The two-year battle over the tax burden on best-selling author Tom Clancy's $82 million estate ended with Maryland's highest court ruling that the Baltimore writer's widow was not responsible for the bill.

The Court of Appeals ruled 4-3 that Alexandra Clancy's share was protected under estate-tax exemptions for widowed spouses. She is at least a partial beneficiary in two trusts, which amount to about two-thirds of the estate, said her attorney, Lansing Palmer, of Akerman LLP in West Palm Beach.


The dispute centered on an amendment to the will before Clancy's death in October 2013. The amendment specified that no assets should be included in Alexandra Clancy's trusts that would require her to pay estate taxes.

But the executor of the will, Baltimore lawyer J.W. Thompson "Topper" Webb, proposed paying some of the estimated $16 million tax bill from a family trust shared by Alexandra Clancy.

"The real dispute here is between Alex Clancy and the personal representative who drafted the amendment of the will," Palmer said.

Webb did not respond to several requests for comment.

The court's decision means the tax burden falls solely on the inheritance of the author's four adult children from his first marriage. That bill amounts to about 41 percent of their share of nearly $29 million, Palmer said.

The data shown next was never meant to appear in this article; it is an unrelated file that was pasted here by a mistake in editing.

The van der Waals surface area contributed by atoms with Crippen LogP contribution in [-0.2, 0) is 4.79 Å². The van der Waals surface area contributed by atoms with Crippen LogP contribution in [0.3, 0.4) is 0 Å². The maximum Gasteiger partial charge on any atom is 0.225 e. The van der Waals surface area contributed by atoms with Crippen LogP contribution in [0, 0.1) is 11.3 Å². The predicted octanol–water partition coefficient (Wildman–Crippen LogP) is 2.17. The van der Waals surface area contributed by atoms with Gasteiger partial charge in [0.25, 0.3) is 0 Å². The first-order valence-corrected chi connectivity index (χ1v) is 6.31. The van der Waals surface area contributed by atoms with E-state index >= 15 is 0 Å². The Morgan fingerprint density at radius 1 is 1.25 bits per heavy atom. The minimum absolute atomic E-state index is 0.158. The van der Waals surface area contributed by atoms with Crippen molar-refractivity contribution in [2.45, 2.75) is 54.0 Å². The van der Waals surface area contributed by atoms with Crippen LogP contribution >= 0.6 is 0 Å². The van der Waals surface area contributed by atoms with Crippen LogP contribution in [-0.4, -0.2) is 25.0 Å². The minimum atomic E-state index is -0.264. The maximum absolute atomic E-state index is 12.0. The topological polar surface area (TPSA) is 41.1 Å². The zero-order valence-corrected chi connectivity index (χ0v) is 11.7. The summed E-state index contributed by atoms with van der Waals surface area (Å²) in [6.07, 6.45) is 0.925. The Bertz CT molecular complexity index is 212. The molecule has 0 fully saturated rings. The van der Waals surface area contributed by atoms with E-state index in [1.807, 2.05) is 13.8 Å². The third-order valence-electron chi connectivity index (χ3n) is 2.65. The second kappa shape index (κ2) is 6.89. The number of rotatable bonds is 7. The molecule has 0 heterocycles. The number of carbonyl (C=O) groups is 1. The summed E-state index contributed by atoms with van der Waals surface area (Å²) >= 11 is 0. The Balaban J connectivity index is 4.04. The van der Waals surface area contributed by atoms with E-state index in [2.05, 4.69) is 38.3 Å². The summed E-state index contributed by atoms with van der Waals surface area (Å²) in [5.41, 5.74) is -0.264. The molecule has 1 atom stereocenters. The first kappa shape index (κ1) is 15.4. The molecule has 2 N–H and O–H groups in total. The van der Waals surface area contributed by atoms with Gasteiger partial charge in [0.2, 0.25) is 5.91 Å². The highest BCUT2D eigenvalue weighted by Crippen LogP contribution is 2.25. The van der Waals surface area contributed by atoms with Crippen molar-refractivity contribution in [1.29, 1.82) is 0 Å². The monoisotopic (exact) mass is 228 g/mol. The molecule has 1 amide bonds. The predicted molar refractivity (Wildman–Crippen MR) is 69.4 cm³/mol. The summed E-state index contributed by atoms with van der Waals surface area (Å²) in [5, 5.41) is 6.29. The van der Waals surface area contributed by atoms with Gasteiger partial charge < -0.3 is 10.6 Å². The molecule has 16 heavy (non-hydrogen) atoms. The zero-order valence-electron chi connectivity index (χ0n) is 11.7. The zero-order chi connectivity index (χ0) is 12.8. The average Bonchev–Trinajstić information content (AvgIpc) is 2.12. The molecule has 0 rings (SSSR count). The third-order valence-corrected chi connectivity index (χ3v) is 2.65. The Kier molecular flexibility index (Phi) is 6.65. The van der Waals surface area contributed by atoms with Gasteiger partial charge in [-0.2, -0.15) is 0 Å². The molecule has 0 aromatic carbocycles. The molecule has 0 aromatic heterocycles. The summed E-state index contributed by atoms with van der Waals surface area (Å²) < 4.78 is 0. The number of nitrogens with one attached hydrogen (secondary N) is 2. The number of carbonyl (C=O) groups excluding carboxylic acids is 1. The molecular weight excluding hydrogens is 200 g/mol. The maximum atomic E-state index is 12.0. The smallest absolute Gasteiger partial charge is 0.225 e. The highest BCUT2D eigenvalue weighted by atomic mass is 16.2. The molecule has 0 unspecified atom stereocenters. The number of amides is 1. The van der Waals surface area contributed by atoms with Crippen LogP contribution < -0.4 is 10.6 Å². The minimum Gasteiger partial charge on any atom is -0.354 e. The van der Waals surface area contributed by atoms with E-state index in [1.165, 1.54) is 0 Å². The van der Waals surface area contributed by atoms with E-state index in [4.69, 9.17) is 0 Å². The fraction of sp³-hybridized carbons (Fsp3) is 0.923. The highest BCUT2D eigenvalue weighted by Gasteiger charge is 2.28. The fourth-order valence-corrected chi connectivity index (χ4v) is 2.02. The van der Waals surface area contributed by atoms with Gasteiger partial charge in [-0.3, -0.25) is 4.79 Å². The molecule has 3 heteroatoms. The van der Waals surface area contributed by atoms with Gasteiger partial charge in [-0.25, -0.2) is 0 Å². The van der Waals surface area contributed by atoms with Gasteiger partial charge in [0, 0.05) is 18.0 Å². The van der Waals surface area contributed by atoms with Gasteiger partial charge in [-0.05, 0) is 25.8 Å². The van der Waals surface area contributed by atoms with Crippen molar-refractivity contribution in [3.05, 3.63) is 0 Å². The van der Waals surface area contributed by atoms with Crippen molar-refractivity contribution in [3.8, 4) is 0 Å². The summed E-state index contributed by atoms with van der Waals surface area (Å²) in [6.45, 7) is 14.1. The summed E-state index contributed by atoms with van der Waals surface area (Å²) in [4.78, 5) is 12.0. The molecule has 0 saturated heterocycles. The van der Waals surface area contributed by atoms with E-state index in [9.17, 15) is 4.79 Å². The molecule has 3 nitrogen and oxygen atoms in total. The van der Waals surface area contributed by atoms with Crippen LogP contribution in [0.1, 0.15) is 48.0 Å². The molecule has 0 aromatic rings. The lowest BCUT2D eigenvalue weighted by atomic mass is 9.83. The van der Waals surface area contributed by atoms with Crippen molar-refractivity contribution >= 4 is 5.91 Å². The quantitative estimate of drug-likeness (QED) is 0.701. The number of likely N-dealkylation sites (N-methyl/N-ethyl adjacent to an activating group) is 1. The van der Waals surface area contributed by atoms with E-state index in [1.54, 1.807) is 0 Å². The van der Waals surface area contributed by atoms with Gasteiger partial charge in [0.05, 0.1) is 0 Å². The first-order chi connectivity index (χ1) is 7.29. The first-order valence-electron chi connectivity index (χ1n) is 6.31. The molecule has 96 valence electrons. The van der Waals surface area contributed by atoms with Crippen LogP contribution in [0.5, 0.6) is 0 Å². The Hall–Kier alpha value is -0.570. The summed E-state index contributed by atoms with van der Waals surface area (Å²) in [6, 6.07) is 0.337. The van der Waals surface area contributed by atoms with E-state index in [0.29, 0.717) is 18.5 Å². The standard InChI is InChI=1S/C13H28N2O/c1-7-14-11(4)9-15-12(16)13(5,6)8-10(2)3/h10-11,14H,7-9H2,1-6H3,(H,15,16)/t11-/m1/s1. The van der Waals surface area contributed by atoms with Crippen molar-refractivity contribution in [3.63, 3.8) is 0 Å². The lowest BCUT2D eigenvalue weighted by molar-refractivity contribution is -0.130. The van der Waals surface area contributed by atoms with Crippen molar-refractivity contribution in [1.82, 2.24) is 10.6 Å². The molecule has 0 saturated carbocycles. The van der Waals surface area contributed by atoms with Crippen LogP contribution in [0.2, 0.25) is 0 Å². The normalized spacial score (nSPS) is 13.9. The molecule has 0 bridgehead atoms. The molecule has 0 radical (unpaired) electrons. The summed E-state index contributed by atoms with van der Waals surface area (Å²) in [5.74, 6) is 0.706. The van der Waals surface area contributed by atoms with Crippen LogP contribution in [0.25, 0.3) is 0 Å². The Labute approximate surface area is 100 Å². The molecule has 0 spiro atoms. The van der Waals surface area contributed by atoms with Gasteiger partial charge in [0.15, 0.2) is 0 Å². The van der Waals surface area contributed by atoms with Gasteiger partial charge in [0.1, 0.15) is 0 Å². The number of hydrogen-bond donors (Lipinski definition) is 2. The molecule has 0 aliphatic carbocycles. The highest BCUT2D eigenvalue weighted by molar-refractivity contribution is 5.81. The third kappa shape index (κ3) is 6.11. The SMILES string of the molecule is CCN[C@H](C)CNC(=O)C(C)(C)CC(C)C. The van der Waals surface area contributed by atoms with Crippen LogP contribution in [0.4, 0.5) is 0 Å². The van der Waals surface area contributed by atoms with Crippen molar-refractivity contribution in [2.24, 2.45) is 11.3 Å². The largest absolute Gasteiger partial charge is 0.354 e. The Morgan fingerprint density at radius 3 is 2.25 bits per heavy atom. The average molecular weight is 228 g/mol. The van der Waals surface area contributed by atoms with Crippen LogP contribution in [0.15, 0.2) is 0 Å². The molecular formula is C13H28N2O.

He praised the court's ruling as "well-reasoned."

"We believe it's absolutely right on target," Palmer said. "[Clancy] wanted to benefit his surviving spouse."

Court documents revealed the breadth of Clancy's wealth amassed over his 28-year career writing such blockbusters as "The Hunt for Red October" and "Patriot Games."

"We are thrilled with the court's decision, and this brings important closure to another chapter of the Tom Clancy estate," said Jeffrey E. Nusinov of Nusinov Smith LLP in Baltimore, another firm representing Alexandra Clancy.

The writer's largest asset was his stake in the Baltimore Orioles. Clancy was the second-largest investor, with a 24 percent stake, in a group that lawyer Peter G. Angelos assembled to buy the Orioles for $173 million in 1993. That stake was divided in half in a divorce settlement with his first wife in 1999.

He married Alexandra Clancy in 1999 and left her homes in Martha's Vineyard and a Chesapeake Bay estate in Calvert County, valued at $6.9 million in 2014 court records. The widow also inherited a trust to be worth one-third of her husband's estate, according to the will.

The dispute concerned the remainder of the estate, split between one trust to benefit Alexandra Clancy and all her husband's children and other trusts to benefit his four adult children from his first marriage and their children. The adult children are Thomas Clancy III, Michelle Bandy, Christine Blocksidge and Kathleen Clancy.

"The estate plan was pretty clear that the family trust and the older children were to have equal shares," said their attorney, Sheila Sachs, of Gordon Feinblatt LLC in Baltimore. "This skews the estate."

Clancy's other property included a Canadian-built tank dating to 1943, a gift from his first wife that a military vehicle expert valued at $250,000 in June 2014. He also owned a collection of 26 handguns and long guns worth more than $35,000, plus telescopes, watches and jewelry.


Baltimore Sun reporters Scott Dance and Justin George contributed to this article.